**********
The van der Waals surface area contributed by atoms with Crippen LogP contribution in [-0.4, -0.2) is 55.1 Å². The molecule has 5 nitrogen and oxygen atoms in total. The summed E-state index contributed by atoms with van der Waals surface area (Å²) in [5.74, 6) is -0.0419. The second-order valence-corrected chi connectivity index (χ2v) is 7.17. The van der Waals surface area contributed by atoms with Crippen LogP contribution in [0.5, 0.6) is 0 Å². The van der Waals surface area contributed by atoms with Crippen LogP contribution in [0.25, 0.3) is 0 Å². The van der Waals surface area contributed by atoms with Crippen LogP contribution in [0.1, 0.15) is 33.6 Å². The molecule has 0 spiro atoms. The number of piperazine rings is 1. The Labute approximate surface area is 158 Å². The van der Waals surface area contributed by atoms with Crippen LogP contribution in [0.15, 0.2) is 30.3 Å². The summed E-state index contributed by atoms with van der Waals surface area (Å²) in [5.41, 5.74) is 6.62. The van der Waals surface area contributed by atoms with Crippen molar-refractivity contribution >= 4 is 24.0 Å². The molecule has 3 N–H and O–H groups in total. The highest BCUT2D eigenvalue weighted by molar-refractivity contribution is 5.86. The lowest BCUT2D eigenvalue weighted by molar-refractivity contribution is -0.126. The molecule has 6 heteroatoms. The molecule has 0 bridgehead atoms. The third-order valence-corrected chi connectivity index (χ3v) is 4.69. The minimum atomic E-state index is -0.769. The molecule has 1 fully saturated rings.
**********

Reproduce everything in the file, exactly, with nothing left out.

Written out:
The van der Waals surface area contributed by atoms with Crippen LogP contribution in [-0.4, -0.2) is 55.1 Å². The molecule has 5 nitrogen and oxygen atoms in total. The summed E-state index contributed by atoms with van der Waals surface area (Å²) in [5.74, 6) is -0.0419. The second-order valence-corrected chi connectivity index (χ2v) is 7.17. The van der Waals surface area contributed by atoms with Crippen LogP contribution in [0.5, 0.6) is 0 Å². The van der Waals surface area contributed by atoms with Crippen LogP contribution in [0.25, 0.3) is 0 Å². The van der Waals surface area contributed by atoms with Crippen LogP contribution in [0.1, 0.15) is 33.6 Å². The molecule has 0 spiro atoms. The number of piperazine rings is 1. The Labute approximate surface area is 158 Å². The van der Waals surface area contributed by atoms with Crippen LogP contribution in [0.15, 0.2) is 30.3 Å². The summed E-state index contributed by atoms with van der Waals surface area (Å²) in [5.41, 5.74) is 6.62. The van der Waals surface area contributed by atoms with Crippen molar-refractivity contribution >= 4 is 24.0 Å². The molecule has 3 N–H and O–H groups in total. The highest BCUT2D eigenvalue weighted by molar-refractivity contribution is 5.86. The lowest BCUT2D eigenvalue weighted by molar-refractivity contribution is -0.126. The molecule has 6 heteroatoms. The molecule has 0 bridgehead atoms. The third-order valence-corrected chi connectivity index (χ3v) is 4.69. The minimum atomic E-state index is -0.769. The molecule has 1 fully saturated rings.